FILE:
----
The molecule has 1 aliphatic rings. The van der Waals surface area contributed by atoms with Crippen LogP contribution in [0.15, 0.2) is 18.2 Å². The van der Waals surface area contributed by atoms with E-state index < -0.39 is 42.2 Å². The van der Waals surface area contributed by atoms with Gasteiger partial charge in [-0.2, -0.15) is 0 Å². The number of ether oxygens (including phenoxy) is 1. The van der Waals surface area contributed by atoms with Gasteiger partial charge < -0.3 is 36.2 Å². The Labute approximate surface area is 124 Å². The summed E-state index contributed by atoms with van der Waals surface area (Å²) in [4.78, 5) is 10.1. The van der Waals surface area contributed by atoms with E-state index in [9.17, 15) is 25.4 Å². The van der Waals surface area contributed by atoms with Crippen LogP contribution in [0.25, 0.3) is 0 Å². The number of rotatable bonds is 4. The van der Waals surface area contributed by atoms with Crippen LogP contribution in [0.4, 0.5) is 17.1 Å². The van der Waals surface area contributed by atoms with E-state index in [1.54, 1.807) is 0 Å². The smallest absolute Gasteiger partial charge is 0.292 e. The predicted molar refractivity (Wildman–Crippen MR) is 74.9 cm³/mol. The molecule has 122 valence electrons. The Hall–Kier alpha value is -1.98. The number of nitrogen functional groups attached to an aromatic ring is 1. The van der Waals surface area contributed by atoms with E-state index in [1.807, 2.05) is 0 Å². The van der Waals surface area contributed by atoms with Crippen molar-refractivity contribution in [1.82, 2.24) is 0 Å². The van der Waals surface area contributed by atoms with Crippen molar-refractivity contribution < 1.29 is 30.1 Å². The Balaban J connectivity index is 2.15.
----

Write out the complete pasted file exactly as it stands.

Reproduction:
The molecule has 1 aliphatic rings. The van der Waals surface area contributed by atoms with Crippen LogP contribution in [0.15, 0.2) is 18.2 Å². The van der Waals surface area contributed by atoms with E-state index < -0.39 is 42.2 Å². The van der Waals surface area contributed by atoms with Gasteiger partial charge in [-0.2, -0.15) is 0 Å². The number of ether oxygens (including phenoxy) is 1. The van der Waals surface area contributed by atoms with Gasteiger partial charge < -0.3 is 36.2 Å². The Labute approximate surface area is 124 Å². The summed E-state index contributed by atoms with van der Waals surface area (Å²) in [4.78, 5) is 10.1. The van der Waals surface area contributed by atoms with E-state index in [9.17, 15) is 25.4 Å². The van der Waals surface area contributed by atoms with Crippen LogP contribution in [0.25, 0.3) is 0 Å². The number of rotatable bonds is 4. The van der Waals surface area contributed by atoms with Crippen LogP contribution in [0.4, 0.5) is 17.1 Å². The van der Waals surface area contributed by atoms with E-state index in [1.54, 1.807) is 0 Å². The smallest absolute Gasteiger partial charge is 0.292 e. The predicted molar refractivity (Wildman–Crippen MR) is 74.9 cm³/mol. The molecule has 122 valence electrons. The Hall–Kier alpha value is -1.98. The number of nitrogen functional groups attached to an aromatic ring is 1. The van der Waals surface area contributed by atoms with E-state index in [1.807, 2.05) is 0 Å². The van der Waals surface area contributed by atoms with Crippen molar-refractivity contribution in [1.82, 2.24) is 0 Å². The van der Waals surface area contributed by atoms with Crippen molar-refractivity contribution < 1.29 is 30.1 Å². The Balaban J connectivity index is 2.15.